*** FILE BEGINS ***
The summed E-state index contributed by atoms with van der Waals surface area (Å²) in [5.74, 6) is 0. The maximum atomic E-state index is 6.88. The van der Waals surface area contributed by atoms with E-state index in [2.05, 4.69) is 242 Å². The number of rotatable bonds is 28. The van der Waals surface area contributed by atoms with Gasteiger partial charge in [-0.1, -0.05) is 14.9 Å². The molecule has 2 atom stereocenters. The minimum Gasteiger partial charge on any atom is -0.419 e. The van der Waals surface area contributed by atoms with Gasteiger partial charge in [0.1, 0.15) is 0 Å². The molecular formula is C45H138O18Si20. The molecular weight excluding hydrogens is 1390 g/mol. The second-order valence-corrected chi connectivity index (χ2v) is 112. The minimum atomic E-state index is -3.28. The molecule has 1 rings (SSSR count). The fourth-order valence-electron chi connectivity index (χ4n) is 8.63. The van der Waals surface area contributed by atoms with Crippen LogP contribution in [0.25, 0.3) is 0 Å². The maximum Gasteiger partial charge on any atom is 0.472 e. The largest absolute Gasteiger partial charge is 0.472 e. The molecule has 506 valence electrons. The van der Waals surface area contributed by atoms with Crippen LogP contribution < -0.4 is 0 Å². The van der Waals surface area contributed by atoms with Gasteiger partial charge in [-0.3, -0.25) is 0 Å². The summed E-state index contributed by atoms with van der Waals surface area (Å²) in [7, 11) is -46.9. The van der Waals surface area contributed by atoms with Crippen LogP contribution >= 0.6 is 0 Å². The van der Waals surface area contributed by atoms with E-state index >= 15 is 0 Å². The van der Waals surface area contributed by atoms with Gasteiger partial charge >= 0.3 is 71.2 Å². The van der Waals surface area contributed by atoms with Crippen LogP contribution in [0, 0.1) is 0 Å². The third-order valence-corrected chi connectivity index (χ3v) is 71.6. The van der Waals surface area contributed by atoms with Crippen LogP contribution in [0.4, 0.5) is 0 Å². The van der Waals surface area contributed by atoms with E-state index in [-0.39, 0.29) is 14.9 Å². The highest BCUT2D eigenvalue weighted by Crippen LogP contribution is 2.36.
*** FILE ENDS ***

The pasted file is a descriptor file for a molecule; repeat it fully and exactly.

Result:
The summed E-state index contributed by atoms with van der Waals surface area (Å²) in [5.74, 6) is 0. The maximum atomic E-state index is 6.88. The van der Waals surface area contributed by atoms with E-state index in [2.05, 4.69) is 242 Å². The number of rotatable bonds is 28. The van der Waals surface area contributed by atoms with Gasteiger partial charge in [-0.1, -0.05) is 14.9 Å². The molecule has 2 atom stereocenters. The minimum Gasteiger partial charge on any atom is -0.419 e. The van der Waals surface area contributed by atoms with Gasteiger partial charge in [0.1, 0.15) is 0 Å². The molecular formula is C45H138O18Si20. The molecular weight excluding hydrogens is 1390 g/mol. The second-order valence-corrected chi connectivity index (χ2v) is 112. The minimum atomic E-state index is -3.28. The molecule has 1 rings (SSSR count). The fourth-order valence-electron chi connectivity index (χ4n) is 8.63. The van der Waals surface area contributed by atoms with Crippen LogP contribution in [0.25, 0.3) is 0 Å². The maximum Gasteiger partial charge on any atom is 0.472 e. The largest absolute Gasteiger partial charge is 0.472 e. The molecule has 506 valence electrons. The van der Waals surface area contributed by atoms with Crippen LogP contribution < -0.4 is 0 Å². The van der Waals surface area contributed by atoms with Gasteiger partial charge in [-0.3, -0.25) is 0 Å². The summed E-state index contributed by atoms with van der Waals surface area (Å²) in [7, 11) is -46.9. The van der Waals surface area contributed by atoms with Crippen LogP contribution >= 0.6 is 0 Å². The van der Waals surface area contributed by atoms with E-state index >= 15 is 0 Å². The van der Waals surface area contributed by atoms with Gasteiger partial charge >= 0.3 is 71.2 Å². The van der Waals surface area contributed by atoms with Crippen LogP contribution in [0, 0.1) is 0 Å². The third-order valence-corrected chi connectivity index (χ3v) is 71.6. The van der Waals surface area contributed by atoms with Crippen LogP contribution in [0.4, 0.5) is 0 Å². The van der Waals surface area contributed by atoms with E-state index in [-0.39, 0.29) is 14.9 Å². The highest BCUT2D eigenvalue weighted by Crippen LogP contribution is 2.36.